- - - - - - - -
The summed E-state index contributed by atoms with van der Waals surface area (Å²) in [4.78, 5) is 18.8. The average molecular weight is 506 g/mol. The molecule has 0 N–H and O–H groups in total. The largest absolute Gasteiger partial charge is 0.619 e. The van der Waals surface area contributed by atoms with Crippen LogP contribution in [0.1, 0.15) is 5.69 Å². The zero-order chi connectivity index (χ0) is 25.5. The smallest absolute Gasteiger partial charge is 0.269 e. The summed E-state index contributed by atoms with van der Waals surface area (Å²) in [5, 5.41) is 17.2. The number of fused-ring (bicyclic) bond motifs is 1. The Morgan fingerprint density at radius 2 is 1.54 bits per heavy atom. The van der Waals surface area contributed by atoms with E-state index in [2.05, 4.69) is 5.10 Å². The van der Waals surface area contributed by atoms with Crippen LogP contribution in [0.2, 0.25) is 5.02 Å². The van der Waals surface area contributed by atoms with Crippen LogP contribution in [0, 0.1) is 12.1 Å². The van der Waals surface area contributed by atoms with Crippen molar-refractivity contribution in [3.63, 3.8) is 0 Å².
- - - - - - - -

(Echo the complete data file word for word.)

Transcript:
The summed E-state index contributed by atoms with van der Waals surface area (Å²) in [4.78, 5) is 18.8. The average molecular weight is 506 g/mol. The molecule has 0 N–H and O–H groups in total. The largest absolute Gasteiger partial charge is 0.619 e. The van der Waals surface area contributed by atoms with Crippen LogP contribution in [0.1, 0.15) is 5.69 Å². The zero-order chi connectivity index (χ0) is 25.5. The smallest absolute Gasteiger partial charge is 0.269 e. The summed E-state index contributed by atoms with van der Waals surface area (Å²) in [5, 5.41) is 17.2. The number of fused-ring (bicyclic) bond motifs is 1. The Morgan fingerprint density at radius 2 is 1.54 bits per heavy atom. The van der Waals surface area contributed by atoms with E-state index in [2.05, 4.69) is 5.10 Å². The van der Waals surface area contributed by atoms with Crippen LogP contribution in [0.2, 0.25) is 5.02 Å². The van der Waals surface area contributed by atoms with Crippen LogP contribution in [0, 0.1) is 12.1 Å². The van der Waals surface area contributed by atoms with Crippen molar-refractivity contribution in [3.63, 3.8) is 0 Å².